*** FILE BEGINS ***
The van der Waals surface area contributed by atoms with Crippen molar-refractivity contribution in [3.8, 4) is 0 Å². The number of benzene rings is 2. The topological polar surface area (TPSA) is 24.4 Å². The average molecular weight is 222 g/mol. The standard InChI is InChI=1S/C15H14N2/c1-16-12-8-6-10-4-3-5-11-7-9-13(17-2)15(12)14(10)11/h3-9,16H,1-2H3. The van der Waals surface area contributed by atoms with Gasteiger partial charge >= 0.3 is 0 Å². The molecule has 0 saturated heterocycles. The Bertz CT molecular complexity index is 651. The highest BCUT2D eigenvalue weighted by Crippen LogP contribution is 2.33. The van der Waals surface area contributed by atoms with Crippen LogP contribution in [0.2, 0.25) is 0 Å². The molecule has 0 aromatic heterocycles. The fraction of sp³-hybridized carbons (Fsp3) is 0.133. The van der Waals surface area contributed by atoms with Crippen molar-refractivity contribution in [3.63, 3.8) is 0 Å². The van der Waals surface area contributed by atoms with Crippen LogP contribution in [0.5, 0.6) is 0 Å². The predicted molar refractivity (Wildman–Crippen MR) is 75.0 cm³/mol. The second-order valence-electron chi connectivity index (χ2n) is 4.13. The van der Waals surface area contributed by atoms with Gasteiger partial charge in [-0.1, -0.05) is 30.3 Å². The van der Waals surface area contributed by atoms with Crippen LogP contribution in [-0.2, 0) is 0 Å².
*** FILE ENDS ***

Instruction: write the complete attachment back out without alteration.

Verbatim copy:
The van der Waals surface area contributed by atoms with Crippen molar-refractivity contribution in [3.8, 4) is 0 Å². The number of benzene rings is 2. The topological polar surface area (TPSA) is 24.4 Å². The average molecular weight is 222 g/mol. The standard InChI is InChI=1S/C15H14N2/c1-16-12-8-6-10-4-3-5-11-7-9-13(17-2)15(12)14(10)11/h3-9,16H,1-2H3. The van der Waals surface area contributed by atoms with Gasteiger partial charge >= 0.3 is 0 Å². The molecule has 0 saturated heterocycles. The Bertz CT molecular complexity index is 651. The highest BCUT2D eigenvalue weighted by Crippen LogP contribution is 2.33. The van der Waals surface area contributed by atoms with Crippen LogP contribution in [0.2, 0.25) is 0 Å². The molecule has 0 aromatic heterocycles. The fraction of sp³-hybridized carbons (Fsp3) is 0.133. The van der Waals surface area contributed by atoms with Crippen molar-refractivity contribution in [3.63, 3.8) is 0 Å². The van der Waals surface area contributed by atoms with Crippen LogP contribution in [0.5, 0.6) is 0 Å². The predicted molar refractivity (Wildman–Crippen MR) is 75.0 cm³/mol. The second-order valence-electron chi connectivity index (χ2n) is 4.13. The van der Waals surface area contributed by atoms with Gasteiger partial charge in [-0.1, -0.05) is 30.3 Å². The van der Waals surface area contributed by atoms with Crippen LogP contribution in [-0.2, 0) is 0 Å².